Wisconsin GDP in 2022

Wisconsin GDP growth slackened in 2022Q2-Q3, lagging the national deceleration.

Figure 1: US GDP (blue), GDPNow for 2023Q1 (light blue square), Wisconsin GDP (red), and Wisconsin Economic Outlook forecast (pink squares), all in logs, 2021Q4=0. Source: BEA, Atlanta Fed (3/31), Dept of Revenue, and author’s calculations.

The nowcast for Q1 US growth is 2.9% (q/q annualized). Wisconsin GDP growth percentage point for percentage point with US GDP (adj-R2=0.90), so this implies continued growth in Wisconsin GDP in Q1.

Interlinkages with the rest of the US are enough to explain the Wisconsin deceleration. However, it is interesting that Wisconsin exports have taken a hit in Q2-Q4.

Figure 2: Wisconsin goods exports, mn.2000$, s.a. (blue). Nominal seasonally adjusted using Census X13, deflated using all commodities export price index. NBER defined peak-to-trough recession dates shaded gray. Source: Census, BLS via FRED (series EXPTOTWI and IQ), NBER, and author’s calculations.

The declne in goods exports in 2022Q2 were about 0.7 percentage points of Wisconsin GDP (real US exports were rising 2022Q2-Q3). If the multiplier is about 1.6, then this accounts for about 1.1 percentage points of GDP reduction. This estimate assumes that all exported good value added is Wisconsin sourced, which is unlikely to be the case. Combined with the fact that value added in manufacturing (a typical proxy for tradables), this suggests part Wisconsin’s lagging performance is export related.












21 thoughts on “Wisconsin GDP in 2022

  1. Moses Herzog

    I been trying to buy Wisconsin products when I go to the grocers, but there’s only so much a puh boy can do. They keep trying to charge $1.78 for that tropical drink, but $1.10 is about as far as I can go.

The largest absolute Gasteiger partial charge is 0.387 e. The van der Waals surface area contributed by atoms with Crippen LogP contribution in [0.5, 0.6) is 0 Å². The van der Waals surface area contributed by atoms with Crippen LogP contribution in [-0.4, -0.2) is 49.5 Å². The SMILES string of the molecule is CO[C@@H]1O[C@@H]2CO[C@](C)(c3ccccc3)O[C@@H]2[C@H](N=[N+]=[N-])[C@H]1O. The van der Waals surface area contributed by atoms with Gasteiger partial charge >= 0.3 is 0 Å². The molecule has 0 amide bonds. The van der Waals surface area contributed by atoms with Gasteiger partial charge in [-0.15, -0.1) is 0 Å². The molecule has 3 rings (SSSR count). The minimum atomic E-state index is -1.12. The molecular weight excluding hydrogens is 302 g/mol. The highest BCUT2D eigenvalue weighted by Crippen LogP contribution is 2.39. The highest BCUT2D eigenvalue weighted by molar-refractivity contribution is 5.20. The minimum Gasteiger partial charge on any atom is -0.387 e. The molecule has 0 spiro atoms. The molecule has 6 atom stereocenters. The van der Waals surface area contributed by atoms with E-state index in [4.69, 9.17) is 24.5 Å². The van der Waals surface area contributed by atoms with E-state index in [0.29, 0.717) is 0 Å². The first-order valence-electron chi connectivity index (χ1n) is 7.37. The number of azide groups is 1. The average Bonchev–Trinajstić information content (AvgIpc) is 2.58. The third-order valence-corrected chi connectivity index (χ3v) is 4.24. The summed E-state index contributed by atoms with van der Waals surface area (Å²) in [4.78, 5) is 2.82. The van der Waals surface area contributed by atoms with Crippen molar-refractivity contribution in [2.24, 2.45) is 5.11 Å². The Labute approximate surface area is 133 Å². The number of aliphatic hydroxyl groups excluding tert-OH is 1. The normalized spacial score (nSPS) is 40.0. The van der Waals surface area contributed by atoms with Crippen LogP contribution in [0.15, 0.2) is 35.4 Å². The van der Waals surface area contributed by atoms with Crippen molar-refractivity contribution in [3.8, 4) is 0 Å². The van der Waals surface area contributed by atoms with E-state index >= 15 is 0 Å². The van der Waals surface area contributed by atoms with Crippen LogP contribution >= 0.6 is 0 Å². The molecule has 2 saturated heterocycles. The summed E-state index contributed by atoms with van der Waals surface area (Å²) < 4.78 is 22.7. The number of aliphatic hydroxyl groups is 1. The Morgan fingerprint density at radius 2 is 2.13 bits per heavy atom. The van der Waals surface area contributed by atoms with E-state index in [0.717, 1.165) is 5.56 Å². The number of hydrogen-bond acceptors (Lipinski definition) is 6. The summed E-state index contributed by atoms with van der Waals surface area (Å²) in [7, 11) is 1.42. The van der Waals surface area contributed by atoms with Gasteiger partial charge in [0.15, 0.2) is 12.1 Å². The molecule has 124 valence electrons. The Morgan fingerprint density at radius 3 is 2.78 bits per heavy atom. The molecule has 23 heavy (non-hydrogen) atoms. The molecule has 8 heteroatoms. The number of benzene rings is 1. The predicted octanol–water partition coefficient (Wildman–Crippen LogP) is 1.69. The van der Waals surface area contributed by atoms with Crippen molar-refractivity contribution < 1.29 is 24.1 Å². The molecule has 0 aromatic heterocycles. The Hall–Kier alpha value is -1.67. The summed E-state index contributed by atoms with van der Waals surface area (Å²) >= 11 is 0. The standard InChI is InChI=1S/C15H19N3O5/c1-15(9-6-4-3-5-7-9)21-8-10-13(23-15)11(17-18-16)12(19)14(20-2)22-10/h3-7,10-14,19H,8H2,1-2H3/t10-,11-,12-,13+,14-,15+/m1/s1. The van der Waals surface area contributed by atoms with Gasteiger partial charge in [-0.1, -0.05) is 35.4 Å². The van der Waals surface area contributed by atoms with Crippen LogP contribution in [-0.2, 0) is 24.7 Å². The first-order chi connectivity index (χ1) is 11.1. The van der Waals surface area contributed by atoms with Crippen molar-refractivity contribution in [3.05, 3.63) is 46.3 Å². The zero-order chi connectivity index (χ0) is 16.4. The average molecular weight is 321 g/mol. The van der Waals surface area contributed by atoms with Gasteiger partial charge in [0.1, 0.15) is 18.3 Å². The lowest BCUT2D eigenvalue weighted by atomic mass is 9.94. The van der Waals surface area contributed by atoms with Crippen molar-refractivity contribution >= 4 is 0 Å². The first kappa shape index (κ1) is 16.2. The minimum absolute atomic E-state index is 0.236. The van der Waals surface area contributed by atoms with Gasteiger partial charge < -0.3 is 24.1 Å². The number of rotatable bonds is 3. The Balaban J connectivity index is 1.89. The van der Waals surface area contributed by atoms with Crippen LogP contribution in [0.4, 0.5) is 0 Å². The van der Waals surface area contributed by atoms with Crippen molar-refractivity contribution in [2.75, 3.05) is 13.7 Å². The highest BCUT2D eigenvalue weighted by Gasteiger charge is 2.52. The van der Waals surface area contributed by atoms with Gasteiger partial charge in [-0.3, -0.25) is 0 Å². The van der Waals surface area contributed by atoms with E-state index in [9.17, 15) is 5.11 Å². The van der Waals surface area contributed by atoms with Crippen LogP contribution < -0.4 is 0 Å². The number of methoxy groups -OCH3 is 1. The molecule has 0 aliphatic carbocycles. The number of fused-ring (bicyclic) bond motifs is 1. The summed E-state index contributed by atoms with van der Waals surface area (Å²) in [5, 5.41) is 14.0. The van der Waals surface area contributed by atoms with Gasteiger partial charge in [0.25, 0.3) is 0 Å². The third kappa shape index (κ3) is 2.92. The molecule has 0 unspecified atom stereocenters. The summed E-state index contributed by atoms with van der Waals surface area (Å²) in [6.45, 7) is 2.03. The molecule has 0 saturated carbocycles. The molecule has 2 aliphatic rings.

I like Monster drink (not a Wisconsin product). It’s the cheapest I’ve seen it in awhile at $1.58, but they overload it with B-12 and I figured out that is one of the reasons I been putting on weight lately, so I gotta cut way back on the B-12. Seems like you can’t win sometimes.

    1. pgl

      I just bought cheese but forgot to check whether it was from Wisconsin. And cursed me – I bought some beer made by a local microbrew. I really should expand my grocery horizons. So what is the best beer from Wisconsin?

      1. Moses Herzog

        I actually only just buy one on my alcohol runs. I get “Miller High Life”, which is a union made brand out of Milwaukee. It is quite bitter, not “smooth” but, tolerable. I bet Menzie’s Wisconsin based readers can give you a better answer than me. I’ve never tried it, but I’ve always heard good word of mouth about Schlitz. Anything else I would have to suggest would just be stuff I grabbed off of websites. Strawberry Rhubarb looks good, made by New Glarus Brewing Company.


        http://schlitzbrewing.com/ <—- I can't get the location thingy to work to see if they sell it in NYC, you can give it a try.

    2. Macroduck

      Moses, you and I both know that weight gain is the result of sedentary living. Like commenting on blog posts.

      Guess I’ll go for a walk…

      1. Moses Herzog

        Yes, earlier in the week I spent 2 hours cutting some branches that were taking over the back fence. Embarrassed to say that’s the most exercise I’ve had in awhile.

        Had restaurant made spaghetti, cherry soda, and will probably have a brownie and a coffee late afternoon. Not exactly Olympics regimen stuff.

        I used to consistently lose 3-5 pounds on my drinking binges. Now I eat when I drink so I can’t even say that anymore. Total bummer.

        1. Macroduck

          I eat when I’m hungry,